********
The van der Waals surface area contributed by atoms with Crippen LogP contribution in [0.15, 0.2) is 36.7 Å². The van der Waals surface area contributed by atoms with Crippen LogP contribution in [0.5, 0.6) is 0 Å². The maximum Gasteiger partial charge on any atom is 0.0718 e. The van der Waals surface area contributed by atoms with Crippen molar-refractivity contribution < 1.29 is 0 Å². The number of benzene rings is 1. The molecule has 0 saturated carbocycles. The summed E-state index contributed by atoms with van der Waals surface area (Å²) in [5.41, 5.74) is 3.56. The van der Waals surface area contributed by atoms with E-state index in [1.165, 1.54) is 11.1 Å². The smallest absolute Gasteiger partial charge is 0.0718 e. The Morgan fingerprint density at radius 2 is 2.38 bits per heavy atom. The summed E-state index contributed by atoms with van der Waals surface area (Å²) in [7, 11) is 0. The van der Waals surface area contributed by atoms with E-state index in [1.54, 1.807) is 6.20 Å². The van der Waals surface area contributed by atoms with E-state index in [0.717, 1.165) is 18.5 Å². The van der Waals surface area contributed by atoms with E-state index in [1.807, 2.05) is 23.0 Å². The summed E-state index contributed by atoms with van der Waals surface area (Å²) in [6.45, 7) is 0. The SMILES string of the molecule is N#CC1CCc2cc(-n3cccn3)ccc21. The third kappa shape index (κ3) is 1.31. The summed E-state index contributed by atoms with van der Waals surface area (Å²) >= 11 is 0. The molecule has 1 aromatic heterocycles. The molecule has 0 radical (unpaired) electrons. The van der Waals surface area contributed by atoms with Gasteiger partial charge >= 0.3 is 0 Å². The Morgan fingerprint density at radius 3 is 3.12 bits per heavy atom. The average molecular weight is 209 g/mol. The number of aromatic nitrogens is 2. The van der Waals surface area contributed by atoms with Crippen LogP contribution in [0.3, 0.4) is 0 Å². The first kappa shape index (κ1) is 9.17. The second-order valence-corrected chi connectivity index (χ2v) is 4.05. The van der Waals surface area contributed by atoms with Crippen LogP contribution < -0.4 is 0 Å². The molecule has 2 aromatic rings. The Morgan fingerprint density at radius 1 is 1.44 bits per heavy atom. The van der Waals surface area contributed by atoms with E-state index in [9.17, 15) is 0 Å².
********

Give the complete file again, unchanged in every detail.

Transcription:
The van der Waals surface area contributed by atoms with Crippen LogP contribution in [0.15, 0.2) is 36.7 Å². The van der Waals surface area contributed by atoms with Crippen LogP contribution in [0.5, 0.6) is 0 Å². The maximum Gasteiger partial charge on any atom is 0.0718 e. The van der Waals surface area contributed by atoms with Crippen molar-refractivity contribution < 1.29 is 0 Å². The number of benzene rings is 1. The molecule has 0 saturated carbocycles. The summed E-state index contributed by atoms with van der Waals surface area (Å²) in [5.41, 5.74) is 3.56. The van der Waals surface area contributed by atoms with E-state index in [1.165, 1.54) is 11.1 Å². The smallest absolute Gasteiger partial charge is 0.0718 e. The Morgan fingerprint density at radius 2 is 2.38 bits per heavy atom. The summed E-state index contributed by atoms with van der Waals surface area (Å²) in [7, 11) is 0. The van der Waals surface area contributed by atoms with E-state index in [1.54, 1.807) is 6.20 Å². The van der Waals surface area contributed by atoms with E-state index in [0.717, 1.165) is 18.5 Å². The van der Waals surface area contributed by atoms with E-state index in [1.807, 2.05) is 23.0 Å². The summed E-state index contributed by atoms with van der Waals surface area (Å²) in [6.45, 7) is 0. The SMILES string of the molecule is N#CC1CCc2cc(-n3cccn3)ccc21. The third kappa shape index (κ3) is 1.31. The summed E-state index contributed by atoms with van der Waals surface area (Å²) >= 11 is 0. The molecule has 1 aromatic heterocycles. The molecule has 0 radical (unpaired) electrons. The van der Waals surface area contributed by atoms with Gasteiger partial charge >= 0.3 is 0 Å². The Morgan fingerprint density at radius 3 is 3.12 bits per heavy atom. The average molecular weight is 209 g/mol. The number of aromatic nitrogens is 2. The van der Waals surface area contributed by atoms with Crippen LogP contribution in [0.3, 0.4) is 0 Å². The first kappa shape index (κ1) is 9.17. The second-order valence-corrected chi connectivity index (χ2v) is 4.05. The van der Waals surface area contributed by atoms with Crippen LogP contribution < -0.4 is 0 Å². The molecule has 2 aromatic rings. The Morgan fingerprint density at radius 1 is 1.44 bits per heavy atom. The van der Waals surface area contributed by atoms with E-state index in [9.17, 15) is 0 Å².